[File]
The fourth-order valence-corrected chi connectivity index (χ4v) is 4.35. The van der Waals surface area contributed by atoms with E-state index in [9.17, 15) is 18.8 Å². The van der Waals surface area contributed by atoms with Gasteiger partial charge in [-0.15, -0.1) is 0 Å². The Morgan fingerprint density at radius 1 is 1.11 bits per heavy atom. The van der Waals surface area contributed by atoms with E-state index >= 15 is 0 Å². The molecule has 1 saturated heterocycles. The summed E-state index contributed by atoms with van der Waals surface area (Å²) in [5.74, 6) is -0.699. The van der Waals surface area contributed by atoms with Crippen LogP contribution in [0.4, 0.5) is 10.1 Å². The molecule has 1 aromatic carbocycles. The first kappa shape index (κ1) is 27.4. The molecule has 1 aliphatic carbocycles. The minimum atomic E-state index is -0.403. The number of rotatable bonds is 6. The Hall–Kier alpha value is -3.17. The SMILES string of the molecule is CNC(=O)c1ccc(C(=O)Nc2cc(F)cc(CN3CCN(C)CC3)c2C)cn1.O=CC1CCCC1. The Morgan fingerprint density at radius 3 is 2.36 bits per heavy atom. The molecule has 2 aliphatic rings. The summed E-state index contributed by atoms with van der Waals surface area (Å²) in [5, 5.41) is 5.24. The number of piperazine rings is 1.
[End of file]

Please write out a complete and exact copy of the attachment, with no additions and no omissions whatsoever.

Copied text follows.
The fourth-order valence-corrected chi connectivity index (χ4v) is 4.35. The van der Waals surface area contributed by atoms with E-state index in [9.17, 15) is 18.8 Å². The van der Waals surface area contributed by atoms with Gasteiger partial charge in [-0.15, -0.1) is 0 Å². The Morgan fingerprint density at radius 1 is 1.11 bits per heavy atom. The van der Waals surface area contributed by atoms with E-state index >= 15 is 0 Å². The molecule has 1 saturated heterocycles. The summed E-state index contributed by atoms with van der Waals surface area (Å²) in [5.74, 6) is -0.699. The van der Waals surface area contributed by atoms with Crippen LogP contribution in [0.4, 0.5) is 10.1 Å². The molecule has 1 aromatic carbocycles. The first kappa shape index (κ1) is 27.4. The molecule has 1 aliphatic carbocycles. The minimum atomic E-state index is -0.403. The number of rotatable bonds is 6. The Hall–Kier alpha value is -3.17. The SMILES string of the molecule is CNC(=O)c1ccc(C(=O)Nc2cc(F)cc(CN3CCN(C)CC3)c2C)cn1.O=CC1CCCC1. The Morgan fingerprint density at radius 3 is 2.36 bits per heavy atom. The molecule has 2 aliphatic rings. The summed E-state index contributed by atoms with van der Waals surface area (Å²) in [5, 5.41) is 5.24. The number of piperazine rings is 1.